Bob – For the HICoP Board

July 7, 2021



Following the April 20, 2021 HANSTF meeting, HICoP wrote HANSTF the email attached below.

Excerpts from HICoP email:

If the Goal of the Task Force is “Address noise concerns pertaining to the Hawaii air tour industry” it has been a total failure to date since no meaningful action has been taken and there is non on the horizon.

HICoP suggests that the next meeting, 3 months away, July 20, 2021, be exclusively dedicated to the common knowledge existing tour copter noise dilemma that is created by the tour copters transiting over occupied properties and how this noise torture can be eliminated forthwith.

The posted HANSTF agenda for the July 20, 2021 meeting only proposes  “will conduct a Virtual Public Meeting to gather input and information from community members regarding overflight noise and safety concerns East Honolulu to Waimanalo area of Oahu.”

HANSTF has already received comments from the public on:

September 22, 2020 Pearl City, Oahu Focused Virtual Public Meeting,

September 24, 2020 Kailua, Oahu Focused Virtual Public Meeting,

December 1, 2020, Maui and Kaua’i Focused Virtual Public Meeting,

December 3, 2020, Hilo and Kona Focused Virtual Public Meeting

The FAA Western-Pacific Regional Administrator and Hawaii Airports Division were in attendance at the above meetings and heard the public plead for relief from the incessant tour copter noise nuisance pollution torture.

HANSTF has had two meetings since those previous Public Meetings listed above and the FAA Western-Pacific Regional Administrator and Hawaii Airports Division were in attendance at both those meetings.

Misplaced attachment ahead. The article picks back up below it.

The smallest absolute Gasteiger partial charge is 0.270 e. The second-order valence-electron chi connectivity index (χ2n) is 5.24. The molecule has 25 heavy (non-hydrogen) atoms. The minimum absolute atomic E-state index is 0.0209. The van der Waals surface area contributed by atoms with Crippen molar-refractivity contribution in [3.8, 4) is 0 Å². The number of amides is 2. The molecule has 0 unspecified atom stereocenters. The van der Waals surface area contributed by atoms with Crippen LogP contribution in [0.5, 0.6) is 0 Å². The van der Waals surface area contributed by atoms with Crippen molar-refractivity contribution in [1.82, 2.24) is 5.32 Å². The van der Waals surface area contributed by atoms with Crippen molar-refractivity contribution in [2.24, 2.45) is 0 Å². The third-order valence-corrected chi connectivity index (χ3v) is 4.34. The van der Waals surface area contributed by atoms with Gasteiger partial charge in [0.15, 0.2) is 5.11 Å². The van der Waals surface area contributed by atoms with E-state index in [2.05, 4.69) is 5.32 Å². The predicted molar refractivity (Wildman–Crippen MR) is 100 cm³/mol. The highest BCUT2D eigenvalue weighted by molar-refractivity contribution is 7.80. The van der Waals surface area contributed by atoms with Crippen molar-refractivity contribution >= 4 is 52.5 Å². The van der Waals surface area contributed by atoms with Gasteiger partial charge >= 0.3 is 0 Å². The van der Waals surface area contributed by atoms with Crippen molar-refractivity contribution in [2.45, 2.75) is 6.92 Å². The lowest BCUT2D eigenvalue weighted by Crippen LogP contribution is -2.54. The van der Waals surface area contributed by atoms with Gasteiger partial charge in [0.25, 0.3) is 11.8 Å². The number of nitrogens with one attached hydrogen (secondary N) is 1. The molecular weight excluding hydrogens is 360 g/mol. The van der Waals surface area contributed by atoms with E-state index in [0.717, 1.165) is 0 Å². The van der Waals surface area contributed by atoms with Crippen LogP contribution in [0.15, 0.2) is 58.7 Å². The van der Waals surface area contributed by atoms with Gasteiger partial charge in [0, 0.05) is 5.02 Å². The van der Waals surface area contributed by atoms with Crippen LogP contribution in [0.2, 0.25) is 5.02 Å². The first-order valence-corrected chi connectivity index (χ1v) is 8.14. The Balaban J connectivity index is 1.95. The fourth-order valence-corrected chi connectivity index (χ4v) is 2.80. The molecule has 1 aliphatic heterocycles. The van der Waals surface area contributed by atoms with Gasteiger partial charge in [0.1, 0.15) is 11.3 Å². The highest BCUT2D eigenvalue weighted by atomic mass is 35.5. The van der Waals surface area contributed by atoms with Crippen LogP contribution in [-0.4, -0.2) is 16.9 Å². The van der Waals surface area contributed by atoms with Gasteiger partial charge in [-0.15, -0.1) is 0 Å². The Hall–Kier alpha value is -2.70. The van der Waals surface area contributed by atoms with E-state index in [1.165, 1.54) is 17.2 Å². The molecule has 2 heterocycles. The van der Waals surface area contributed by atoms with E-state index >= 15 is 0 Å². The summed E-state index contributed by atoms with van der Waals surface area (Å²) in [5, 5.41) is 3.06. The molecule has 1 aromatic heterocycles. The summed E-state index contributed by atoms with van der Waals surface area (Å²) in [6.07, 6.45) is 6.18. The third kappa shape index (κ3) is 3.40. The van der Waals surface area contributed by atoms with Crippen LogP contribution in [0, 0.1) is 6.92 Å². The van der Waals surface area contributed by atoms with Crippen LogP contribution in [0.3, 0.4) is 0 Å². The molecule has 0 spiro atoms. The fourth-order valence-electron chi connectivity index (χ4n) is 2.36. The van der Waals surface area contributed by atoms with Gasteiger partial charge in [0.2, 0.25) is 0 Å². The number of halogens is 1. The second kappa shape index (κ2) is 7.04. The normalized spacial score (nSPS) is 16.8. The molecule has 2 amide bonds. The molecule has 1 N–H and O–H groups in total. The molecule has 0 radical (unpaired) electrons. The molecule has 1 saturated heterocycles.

:January 19, 2021, Hawaii Air Noise and Safety Task Force Virtual Meeting,

April 20, 2021, Hawaii Air Noise and Safety Task Force Virtual Meeting

HANSTF was announced on: FOR IMMEDIATE RELEASE January 9, 2020 Hawaii Air Tour Task Force to Address Safety and Noise.  ( )

Besides the current above mentioned HANSTF public hearings on tour copter noise nuisance pollution the following public hearing meetings were also held as listed below:

1.   Airport Division Deputy Director Ross Higashi met with HICoP at UH Hilo on August 9, 2016 where he was told by the HICoP Board about the unbearable tour copter noise torture on Hawaii Island,

2.  The FAA Western-Pacific Regional Administrator held a standing room only public hearing at Hilo Airport on March 3, 2017

3.  The FAA Western-Pacific Regional Administrator and Airports Division Deputy Director Ross Higashi jointly held a standing room only public hearing at Hilo Nani Mau on August 16, 2018,

The 2021 Hawaii Legislature HCR 81 was sent to HANSTF and requested:



BE IT FURTHER RESOLVED that the Hawaii Air Noise and Safety Task Force is urged to immediately respond substantively to public safety and community disruption concerns with clear changes to operations to reduce time, place, and manner of operations; 

It would be an understatement to say that meaningful action by the responsible government entities,  the FAA and the Hawaii Airports Division, is totally unnecessarily nonexistent.

HICoP asks HANSTF again;

HICoP suggests that the next meeting, 3 months away, July 20, 2021, be exclusively dedicated to the common knowledge existing noise dilemma that is created by the tour copters transiting over occupied properties and how this noise torture can be eliminated forthwith.



For the HICoP Board

Bob – For the HICoP Board

April 21, 2021


If the Goal of the Task Force is “Address noise concerns pertaining to the Hawaii air tour industry” it has been a failure to date since no meaningful action has been taken and there is non on the horizon.

The co-chairs were again absent from the meeting so agenda item 4 going back to the January 21, 2021 HANSTF meeting regarding a study consultant remains unexplained.